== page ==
October is Hallowe'en maker month. It was a month of madness that tested my newfound sewing skills to the maximum. First off my twins decided to go as Finn and Fiona (Finn's female equivalent from an opposite reality) from the TV show Adventure Time. I quickly found an online tutorial and pattern for making a Finn hat. Fiona's hat though was move curved and had bigger ears than the Finn hat so I altered the Finn pattern to create a new pattern for Fiona. The trickiest part was figuring out how to wire form the ears so that they remained standing upright. It took two tries for me to get it working right. I was quite happy with the results. For these costumes I also had a make green backpacks for either of them, the sword of their choice (Finn chose the regular sword and Fiona chose the Wish Star Sword) both of which I made using some ideas I found online and then altered to use materials I had on hand. Fiona's skirt I also made using an old T-shirt I cut down to make into a pencil skirt.
The kids were thrilled with their costumes and the Adventure Time theme caught on at school with two of their friends wanting to be characters from the show as well. I went back to my sewing machine this time to make a Jake the Dog and Cake the Cat hats for their friends costumes. I started with the same idea as the Finn hats but modified the patterns to create the final look. The four of them looked fantastic in their final costumes and worthy of any Adventure Time cosplay party.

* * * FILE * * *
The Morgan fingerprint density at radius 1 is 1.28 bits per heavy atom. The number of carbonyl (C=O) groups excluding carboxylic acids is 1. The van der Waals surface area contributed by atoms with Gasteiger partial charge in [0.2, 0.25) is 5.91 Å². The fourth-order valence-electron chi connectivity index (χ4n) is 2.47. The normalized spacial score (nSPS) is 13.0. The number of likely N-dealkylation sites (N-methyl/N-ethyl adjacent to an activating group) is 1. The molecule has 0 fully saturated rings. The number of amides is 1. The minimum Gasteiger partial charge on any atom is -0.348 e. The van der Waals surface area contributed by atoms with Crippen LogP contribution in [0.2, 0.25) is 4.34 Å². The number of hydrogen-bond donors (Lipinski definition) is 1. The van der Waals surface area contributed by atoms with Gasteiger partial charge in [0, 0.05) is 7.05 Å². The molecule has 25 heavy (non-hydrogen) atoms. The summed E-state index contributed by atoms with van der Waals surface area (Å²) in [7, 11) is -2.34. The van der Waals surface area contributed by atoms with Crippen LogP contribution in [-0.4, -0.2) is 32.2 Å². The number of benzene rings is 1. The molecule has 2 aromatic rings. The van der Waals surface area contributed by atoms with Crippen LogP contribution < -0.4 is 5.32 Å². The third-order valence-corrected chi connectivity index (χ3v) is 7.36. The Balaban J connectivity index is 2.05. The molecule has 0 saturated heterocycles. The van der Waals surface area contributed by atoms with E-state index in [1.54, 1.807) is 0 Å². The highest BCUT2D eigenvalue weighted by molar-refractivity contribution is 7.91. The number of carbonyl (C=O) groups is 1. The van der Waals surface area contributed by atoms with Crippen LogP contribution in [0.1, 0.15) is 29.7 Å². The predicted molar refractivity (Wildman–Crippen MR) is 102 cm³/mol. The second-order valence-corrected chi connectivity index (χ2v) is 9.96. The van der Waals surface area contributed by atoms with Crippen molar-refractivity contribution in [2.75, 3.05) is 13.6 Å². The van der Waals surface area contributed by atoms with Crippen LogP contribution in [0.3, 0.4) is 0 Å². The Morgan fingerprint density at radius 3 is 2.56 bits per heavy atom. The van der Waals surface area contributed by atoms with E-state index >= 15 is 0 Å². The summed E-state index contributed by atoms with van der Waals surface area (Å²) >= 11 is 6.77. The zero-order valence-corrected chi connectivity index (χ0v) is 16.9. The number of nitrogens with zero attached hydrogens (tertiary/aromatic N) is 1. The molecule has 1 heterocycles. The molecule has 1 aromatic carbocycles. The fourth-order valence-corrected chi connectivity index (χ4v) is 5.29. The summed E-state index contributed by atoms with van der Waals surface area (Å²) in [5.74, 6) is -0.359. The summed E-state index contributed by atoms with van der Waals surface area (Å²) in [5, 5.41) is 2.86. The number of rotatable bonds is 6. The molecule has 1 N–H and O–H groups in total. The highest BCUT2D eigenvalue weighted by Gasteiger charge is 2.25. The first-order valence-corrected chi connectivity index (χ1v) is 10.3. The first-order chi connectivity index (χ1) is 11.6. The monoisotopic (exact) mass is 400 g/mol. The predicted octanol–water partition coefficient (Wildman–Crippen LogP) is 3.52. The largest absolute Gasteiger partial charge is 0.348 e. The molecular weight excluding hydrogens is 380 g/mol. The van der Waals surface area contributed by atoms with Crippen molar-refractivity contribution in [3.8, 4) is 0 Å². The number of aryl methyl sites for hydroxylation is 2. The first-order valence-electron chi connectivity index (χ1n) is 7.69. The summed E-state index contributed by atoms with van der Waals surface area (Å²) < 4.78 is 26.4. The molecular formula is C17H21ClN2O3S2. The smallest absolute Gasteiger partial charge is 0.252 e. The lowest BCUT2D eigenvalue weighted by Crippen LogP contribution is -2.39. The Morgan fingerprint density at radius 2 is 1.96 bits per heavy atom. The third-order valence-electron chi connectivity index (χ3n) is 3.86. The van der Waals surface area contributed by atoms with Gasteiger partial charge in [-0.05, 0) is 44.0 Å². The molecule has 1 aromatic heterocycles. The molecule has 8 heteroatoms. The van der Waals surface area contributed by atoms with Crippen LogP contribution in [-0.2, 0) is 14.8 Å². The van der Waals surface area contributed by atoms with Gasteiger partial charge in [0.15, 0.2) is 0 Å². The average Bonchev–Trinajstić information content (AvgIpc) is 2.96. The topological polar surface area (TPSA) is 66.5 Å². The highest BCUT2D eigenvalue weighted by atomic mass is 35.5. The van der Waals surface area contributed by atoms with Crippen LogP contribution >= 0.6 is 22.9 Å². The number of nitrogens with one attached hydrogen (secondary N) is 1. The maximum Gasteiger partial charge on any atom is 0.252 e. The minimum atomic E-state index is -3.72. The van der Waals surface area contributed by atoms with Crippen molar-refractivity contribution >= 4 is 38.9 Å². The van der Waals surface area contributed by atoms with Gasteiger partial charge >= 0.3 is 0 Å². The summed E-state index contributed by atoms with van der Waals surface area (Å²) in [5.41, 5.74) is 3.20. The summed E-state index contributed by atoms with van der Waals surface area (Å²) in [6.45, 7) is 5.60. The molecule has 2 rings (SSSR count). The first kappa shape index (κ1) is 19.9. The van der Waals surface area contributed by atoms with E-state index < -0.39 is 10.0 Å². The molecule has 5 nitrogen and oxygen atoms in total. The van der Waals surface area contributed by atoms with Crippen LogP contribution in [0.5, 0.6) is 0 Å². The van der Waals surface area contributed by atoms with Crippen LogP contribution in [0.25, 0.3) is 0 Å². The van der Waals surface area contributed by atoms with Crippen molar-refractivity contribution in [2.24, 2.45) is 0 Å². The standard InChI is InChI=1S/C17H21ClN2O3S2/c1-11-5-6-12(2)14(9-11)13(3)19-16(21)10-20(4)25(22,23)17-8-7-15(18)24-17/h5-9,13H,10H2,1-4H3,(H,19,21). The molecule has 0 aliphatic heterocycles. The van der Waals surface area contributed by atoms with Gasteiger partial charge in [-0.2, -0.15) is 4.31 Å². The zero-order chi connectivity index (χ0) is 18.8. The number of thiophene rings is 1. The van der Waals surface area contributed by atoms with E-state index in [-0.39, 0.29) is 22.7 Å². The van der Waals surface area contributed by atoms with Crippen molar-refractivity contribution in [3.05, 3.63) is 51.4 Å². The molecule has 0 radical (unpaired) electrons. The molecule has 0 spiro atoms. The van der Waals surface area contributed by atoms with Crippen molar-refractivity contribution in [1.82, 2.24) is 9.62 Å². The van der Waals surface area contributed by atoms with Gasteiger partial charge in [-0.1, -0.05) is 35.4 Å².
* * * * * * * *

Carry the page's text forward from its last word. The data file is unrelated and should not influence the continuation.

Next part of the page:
Next challenge was for my husband and my son costumes. They both wanted to be Clown Sharks, inspired by the Youtube Rhett and Link Clown Shark video. There was no online patterns available for this. There wasn't even some homemade costumes ideas to help point me in the right direction. Lucky for me I had a small shark costume already that I had picked up used a few years back that was usable for my son. There wasn't a huge selection of shark costumes for my husband though so I decided to make it from scratch...well almost scratch. I found a gray fleece sweater in the local thrift store and using a gray fleece blanket of the same colour created a huge shark head that I could sew onto the sweater. The shoes I made out of an old pair of boots with paper and duct tape. The two of them looked spectacular in their costumes and I was pleased o how they turned out.
My own costume was supposed to be something along the lines of a Cheshire cat but my mask ended up looking way scarier than I had intended and I switched up my idea to make myself into The Deadly Black Catshark. I made a cat hat (along the lines of all the other hats I had made) and a scary mask using polymer clay glued to a plastic form. It was hard to see in the mask and super hot but it was fun to create regardless of how little time I was actually able to wear the mask.
Since Hallowe'en fell on a Saturday we decided to throw an Hallowe'en party for our neighbors and friends. We turned out basement into a haunted house and decorated the front lawn with ghosts and tombstones. The tombstones were fun to make, using polystyrene sheets, acrylic paint and spray paint. The two ghost we created were made of packing tape modeled on my kids who willingly sat while I wrapped them in parts with tape. With the lights and cheese clothes added, they looked quite amazing. The Hallowe'en costumes and décor are all packed away now with the exception of the jars of human heads. think I will keep them on my shelf as book ends.
Here is a catalog of my creative adventures and experiments